Kenner gets new zoning code replacing decades-old rules _lowres

Kenner's Rivertown district as seen from La Salle's Landing on Thursday, March 17, 2016. Qualifying opened on Wednesday, July 20, 2016, for Nov. 8 elections for Kenner mayor, as well as other races in areas just outside New Orleans. (Advocate staff photo by Ramon Antonio Vargas)

Kenner has ditched its nearly four-decade-old zoning code in favor of new rules drawn up over the past six years.

Among the biggest changes in the 300-page Unified Development Code approved unanimously by the Kenner City Council on Thursday is a new requirement that developers meet with nearby property owners about their plans before seeking permission to build.

Another new provision requires prospective developers to demonstrate how their buildings would help the city’s aged drainage infrastructure deal with stormwater runoff.

The new code also provides design guidelines for south Kenner’s Rivertown section, which was designated a historic district more than 30 years ago but has never had ground rules on what architectural motif new construction there should aim for.

“It was very difficult to apply those regulations to newer types of uses and businesses, and we hope this will fix that,” Kenner Planning Director Jay Hebert said Thursday.

The new development code is the result of a process that began in 2010, when the city received $238,000 in federal grant money made available to Louisiana communities striving to be better prepared for natural disasters following hurricanes Gustav and Ike two years earlier.

Some of that money funded an expansion of Kenner’s “Pattern for Progress” master plan, which calls for preserving historic structures while fostering the development of housing that promotes a sense of community, resists hurricane damage, reduces blight and boosts the city’s aesthetics.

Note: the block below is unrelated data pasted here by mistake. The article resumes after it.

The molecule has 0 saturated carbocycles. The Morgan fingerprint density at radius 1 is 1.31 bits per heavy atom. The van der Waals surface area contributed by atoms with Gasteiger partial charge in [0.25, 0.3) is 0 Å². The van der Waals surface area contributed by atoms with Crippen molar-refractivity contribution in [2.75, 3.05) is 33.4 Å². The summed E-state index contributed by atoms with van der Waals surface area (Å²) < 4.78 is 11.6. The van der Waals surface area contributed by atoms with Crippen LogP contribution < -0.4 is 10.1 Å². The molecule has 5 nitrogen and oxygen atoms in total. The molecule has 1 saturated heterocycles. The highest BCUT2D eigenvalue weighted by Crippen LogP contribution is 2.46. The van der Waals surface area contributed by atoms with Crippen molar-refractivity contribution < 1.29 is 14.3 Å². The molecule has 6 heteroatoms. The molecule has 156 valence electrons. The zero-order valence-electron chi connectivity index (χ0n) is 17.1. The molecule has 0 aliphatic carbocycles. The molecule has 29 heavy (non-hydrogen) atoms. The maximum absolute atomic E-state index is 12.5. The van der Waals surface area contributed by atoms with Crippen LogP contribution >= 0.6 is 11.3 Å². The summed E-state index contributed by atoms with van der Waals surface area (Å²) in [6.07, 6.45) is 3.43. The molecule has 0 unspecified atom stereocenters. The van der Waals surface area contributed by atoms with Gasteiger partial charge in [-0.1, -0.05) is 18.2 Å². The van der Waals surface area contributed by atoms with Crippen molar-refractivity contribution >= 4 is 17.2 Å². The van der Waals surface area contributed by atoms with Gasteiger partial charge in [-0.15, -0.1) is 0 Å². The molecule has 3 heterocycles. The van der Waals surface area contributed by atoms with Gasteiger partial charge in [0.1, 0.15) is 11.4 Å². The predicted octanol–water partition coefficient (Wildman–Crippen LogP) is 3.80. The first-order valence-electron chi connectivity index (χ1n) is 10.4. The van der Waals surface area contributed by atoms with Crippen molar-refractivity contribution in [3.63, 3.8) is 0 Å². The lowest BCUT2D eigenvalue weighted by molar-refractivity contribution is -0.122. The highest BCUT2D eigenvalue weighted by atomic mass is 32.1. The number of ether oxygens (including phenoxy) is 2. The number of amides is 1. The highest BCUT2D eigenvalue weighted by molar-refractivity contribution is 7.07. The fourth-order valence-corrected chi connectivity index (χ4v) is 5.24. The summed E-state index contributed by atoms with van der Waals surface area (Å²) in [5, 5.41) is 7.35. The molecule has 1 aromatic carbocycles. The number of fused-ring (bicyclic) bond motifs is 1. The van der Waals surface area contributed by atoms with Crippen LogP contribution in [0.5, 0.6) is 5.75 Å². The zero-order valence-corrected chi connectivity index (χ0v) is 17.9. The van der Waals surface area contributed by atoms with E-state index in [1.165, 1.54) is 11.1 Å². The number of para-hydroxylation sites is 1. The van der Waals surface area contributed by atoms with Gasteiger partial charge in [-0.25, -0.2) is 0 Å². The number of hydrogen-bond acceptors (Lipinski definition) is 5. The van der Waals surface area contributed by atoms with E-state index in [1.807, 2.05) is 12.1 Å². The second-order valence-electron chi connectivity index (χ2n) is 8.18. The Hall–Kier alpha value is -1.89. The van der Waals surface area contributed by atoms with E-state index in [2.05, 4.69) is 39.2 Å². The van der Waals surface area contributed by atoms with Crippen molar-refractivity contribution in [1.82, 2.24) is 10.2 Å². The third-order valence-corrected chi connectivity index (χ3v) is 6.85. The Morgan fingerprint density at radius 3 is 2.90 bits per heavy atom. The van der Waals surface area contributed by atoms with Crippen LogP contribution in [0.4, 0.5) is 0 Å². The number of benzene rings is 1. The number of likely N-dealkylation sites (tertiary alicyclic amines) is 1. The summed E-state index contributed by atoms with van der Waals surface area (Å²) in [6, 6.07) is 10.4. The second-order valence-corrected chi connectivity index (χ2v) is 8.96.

The rest went into producing the new code, which Hebert said will be Kenner’s primary tool to make “Pattern for Progress” a reality, replacing an outdated set of zoning rules that had almost 300 fewer relevant definitions and underwent more than 130 revisions since its adoption in 1978.

The stormwater mitigation, early neighborhood notice and Rivertown design rules for developers are similar to zoning regulations in New Orleans, Hebert said.

The code covers many other areas, such as offering incentives for businesses that advertise themselves to passing motorists with tall pylon signs to switch over to eye-level “monument” signs within three years. Pylon signs — found along Williams Boulevard — are visually unappealing and dangerous because they make drivers look up, while monument signs are usually fancier and can be easily seen by motorists with their eyes on the road, Hebert said.

Another new provision seeks to prevent developers from opening used car lots within 1,000 feet of each other, though existing lots can remain in operation.

And for the first time, the code addresses exactly where recreational vehicles and boats can be parked at Kenner residences: in garages, driveways, backyards or sideyards screened off by fences or hedging, thus hiding them from neighbors’ view.

Residents have 12 months to figure out how to properly park their boats and RVs on their property or else put them in storage. The old zoning rules dealt with recreational and camping equipment but not boats and vehicles.

Except for signs, boats and RVs, existing properties not fully in line with the new code will largely be granted “non-conforming” status and left alone. However, if such properties are vacated or closed for more than a year, they lose that status and will need to conform with the new code to reopen or be replaced, Hebert said.

Kenner officials drafted the code in consultation with the University of New Orleans Department of Planning and Urban Studies, while Tulane University’s Regional Urban Design Center helped devise the Rivertown design guidelines.

Officials also solicited input from Kenner residents and business owners at seven public meetings, not counting gatherings with civic associations.

“It’s been well-vetted,” acting Mayor Michael Sigur said of the code. “And it’s time to … implement it.”

On a related topic, the City Council approved a measure Thursday subjecting the owners of rental properties to fines for property code violations by their tenants.

Landlords can avoid the fines by evicting tenants creating blight or by otherwise fixing any problems, the measure sponsored by Councilman Dominick Impastato said.

Impastato said the measure puts rental property owners on an equal footing with homeowners who live on their property and are liable for code violations.